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‘You started something … then I continued by myself’: a qualitative study of physical activity maintenance

  • Charlotte Wahlich (a1), Carole Beighton (a1), Christina Victor (a2), Rebecca Normansell (a1), Derek Cook (a1), Sally Kerry (a3), Steve Iliffe (a4), Michael Ussher (a1), Peter Whincup (a1), Julia Fox-Rushby (a5), Elizabeth Limb (a1), Cheryl Furness (a1) and Tess Harris (a1)...

Most mid-life and older adults are not achieving recommended physical activity (PA) targets and effective interventions are needed to increase and maintain PA long-term for health benefits. The Pedometer And Consultation Evaluation (PACE-UP) trial, a three-armed primary care pedometer-based walking intervention in those aged 45–75 years, demonstrated increased PA levels at 12 months. A three-year follow-up was conducted to evaluate long-term PA maintenance, including a qualitative component.


To examine facilitators and barriers to PA maintenance in mid-life and older adults previously involved in a PA trial.


Semi-structured telephone interviews were conducted with 60 PACE-UP participants across all study arms. Interviews were audio-recorded, transcribed verbatim and coded independently by researchers, prior to thematic analysis.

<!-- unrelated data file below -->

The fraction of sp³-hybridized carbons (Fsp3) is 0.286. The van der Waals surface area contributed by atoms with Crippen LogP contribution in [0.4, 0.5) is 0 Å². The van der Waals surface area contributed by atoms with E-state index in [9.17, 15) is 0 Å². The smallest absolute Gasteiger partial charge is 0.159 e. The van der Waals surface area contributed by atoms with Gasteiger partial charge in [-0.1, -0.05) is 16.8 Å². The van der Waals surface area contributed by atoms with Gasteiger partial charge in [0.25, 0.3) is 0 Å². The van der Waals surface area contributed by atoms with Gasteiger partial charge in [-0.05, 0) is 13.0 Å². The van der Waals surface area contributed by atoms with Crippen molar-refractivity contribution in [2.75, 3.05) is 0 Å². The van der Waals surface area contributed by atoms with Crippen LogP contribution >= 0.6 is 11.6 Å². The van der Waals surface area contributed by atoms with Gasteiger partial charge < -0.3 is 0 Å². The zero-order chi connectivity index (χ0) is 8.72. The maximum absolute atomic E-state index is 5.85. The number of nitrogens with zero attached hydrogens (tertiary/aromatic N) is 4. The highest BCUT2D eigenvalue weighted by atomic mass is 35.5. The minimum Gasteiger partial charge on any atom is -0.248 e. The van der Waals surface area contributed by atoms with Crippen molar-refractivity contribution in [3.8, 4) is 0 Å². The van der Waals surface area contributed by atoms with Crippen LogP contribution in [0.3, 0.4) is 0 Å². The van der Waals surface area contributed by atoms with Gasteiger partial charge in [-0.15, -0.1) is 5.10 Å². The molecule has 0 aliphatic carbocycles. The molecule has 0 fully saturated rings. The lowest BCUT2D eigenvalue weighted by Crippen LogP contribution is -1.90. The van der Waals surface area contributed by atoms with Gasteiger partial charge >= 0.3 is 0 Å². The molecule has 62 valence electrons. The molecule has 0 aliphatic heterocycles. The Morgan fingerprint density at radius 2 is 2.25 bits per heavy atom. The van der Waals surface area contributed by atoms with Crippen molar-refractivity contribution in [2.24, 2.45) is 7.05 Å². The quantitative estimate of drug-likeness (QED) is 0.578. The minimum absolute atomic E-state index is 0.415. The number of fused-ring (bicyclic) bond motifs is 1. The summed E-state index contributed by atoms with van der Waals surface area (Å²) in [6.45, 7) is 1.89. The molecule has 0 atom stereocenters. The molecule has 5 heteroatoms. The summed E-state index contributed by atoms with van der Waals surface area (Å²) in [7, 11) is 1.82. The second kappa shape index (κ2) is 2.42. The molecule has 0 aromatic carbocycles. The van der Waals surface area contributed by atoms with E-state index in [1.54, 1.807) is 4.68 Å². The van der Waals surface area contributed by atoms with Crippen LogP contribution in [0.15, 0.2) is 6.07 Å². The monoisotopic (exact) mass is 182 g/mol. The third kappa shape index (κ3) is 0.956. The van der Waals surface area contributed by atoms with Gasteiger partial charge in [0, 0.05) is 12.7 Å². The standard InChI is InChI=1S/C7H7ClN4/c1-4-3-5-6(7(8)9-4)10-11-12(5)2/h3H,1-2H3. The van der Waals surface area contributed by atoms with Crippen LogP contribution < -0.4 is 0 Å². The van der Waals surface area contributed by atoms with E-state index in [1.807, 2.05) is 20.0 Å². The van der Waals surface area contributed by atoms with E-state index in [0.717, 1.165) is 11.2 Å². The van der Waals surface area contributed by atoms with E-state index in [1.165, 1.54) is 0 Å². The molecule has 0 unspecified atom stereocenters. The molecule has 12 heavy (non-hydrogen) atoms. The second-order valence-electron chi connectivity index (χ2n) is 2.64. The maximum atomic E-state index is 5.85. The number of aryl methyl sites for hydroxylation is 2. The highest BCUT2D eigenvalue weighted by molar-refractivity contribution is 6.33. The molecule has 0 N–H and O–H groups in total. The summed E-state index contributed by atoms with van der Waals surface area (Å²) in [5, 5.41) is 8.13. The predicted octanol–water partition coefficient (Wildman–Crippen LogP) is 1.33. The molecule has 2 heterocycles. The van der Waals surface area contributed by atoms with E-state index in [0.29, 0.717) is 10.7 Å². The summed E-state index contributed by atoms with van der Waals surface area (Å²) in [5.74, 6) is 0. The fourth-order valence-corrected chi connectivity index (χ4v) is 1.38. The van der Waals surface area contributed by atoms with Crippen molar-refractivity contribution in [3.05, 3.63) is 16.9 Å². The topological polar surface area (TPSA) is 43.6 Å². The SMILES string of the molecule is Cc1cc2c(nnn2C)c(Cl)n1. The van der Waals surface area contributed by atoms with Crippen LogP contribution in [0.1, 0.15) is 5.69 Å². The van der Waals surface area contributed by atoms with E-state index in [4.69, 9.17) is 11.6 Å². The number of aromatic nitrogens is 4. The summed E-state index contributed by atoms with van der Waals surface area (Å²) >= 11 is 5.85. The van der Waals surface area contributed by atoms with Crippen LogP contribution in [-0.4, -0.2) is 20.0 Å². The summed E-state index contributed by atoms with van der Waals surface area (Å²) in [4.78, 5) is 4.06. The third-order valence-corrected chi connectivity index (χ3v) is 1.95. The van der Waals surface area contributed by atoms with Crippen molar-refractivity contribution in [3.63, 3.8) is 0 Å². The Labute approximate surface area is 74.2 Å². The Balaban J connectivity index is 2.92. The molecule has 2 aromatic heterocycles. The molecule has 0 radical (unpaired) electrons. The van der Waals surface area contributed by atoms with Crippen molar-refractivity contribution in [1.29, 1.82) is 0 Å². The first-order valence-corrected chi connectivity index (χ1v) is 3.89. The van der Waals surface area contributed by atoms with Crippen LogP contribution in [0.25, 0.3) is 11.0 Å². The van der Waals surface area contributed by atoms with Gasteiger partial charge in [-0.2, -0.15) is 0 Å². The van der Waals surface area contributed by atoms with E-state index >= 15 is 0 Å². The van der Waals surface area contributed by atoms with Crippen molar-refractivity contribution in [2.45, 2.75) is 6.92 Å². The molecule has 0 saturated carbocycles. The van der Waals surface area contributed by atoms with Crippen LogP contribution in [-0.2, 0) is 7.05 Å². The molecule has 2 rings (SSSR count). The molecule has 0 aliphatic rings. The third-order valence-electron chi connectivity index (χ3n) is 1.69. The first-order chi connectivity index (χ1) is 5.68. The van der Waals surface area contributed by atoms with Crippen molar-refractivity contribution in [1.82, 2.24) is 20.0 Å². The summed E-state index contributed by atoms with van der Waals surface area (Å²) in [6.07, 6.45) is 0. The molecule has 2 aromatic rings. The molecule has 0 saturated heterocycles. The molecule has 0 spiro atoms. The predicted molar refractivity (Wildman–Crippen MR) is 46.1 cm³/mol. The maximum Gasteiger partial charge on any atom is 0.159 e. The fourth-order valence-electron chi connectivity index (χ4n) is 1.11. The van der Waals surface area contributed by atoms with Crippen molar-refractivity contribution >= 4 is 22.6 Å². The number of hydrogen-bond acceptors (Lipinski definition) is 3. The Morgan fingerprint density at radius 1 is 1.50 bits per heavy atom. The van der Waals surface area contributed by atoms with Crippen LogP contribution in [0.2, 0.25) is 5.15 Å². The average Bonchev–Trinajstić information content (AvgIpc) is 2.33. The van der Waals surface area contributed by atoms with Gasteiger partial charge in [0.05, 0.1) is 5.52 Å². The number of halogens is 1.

Two-thirds of participants felt since the PACE-UP trial they had an awareness of PA, with the pedometer reported as ‘kick-starting’ regular activity, and then helped them to maintain regular activity. PA facilitators included: maintaining good health, self-motivation, social support and good weather. Lack of time was the most frequently cited barrier. Other barriers were often the inverse of the facilitators; for example, poor health and bad weather. Participants described the type of ‘top-up’ intervention they would find beneficial to aid PA maintenance (eg, text messages, online resources and walking groups).


A challenge for future PA interventions is to transform barriers into facilitators; for example, educating trial participants about the value of PA for many chronic health conditions to change this from inhibiting to promoting PA. Participants provided ideas for encouraging PA maintenance which could be incorporated into future interventions.

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This is an Open Access article, distributed under the terms of the Creative Commons Attribution licence (, which permits unrestricted re-use, distribution, and reproduction in any medium, provided the original work is properly cited.
Corresponding author
Correspondence to: Charlotte Wahlich, Msc, Research Assistant, Population Health Research Institute, Cranmer Terrace, St George’s University of London, SW17 0RE. Email:
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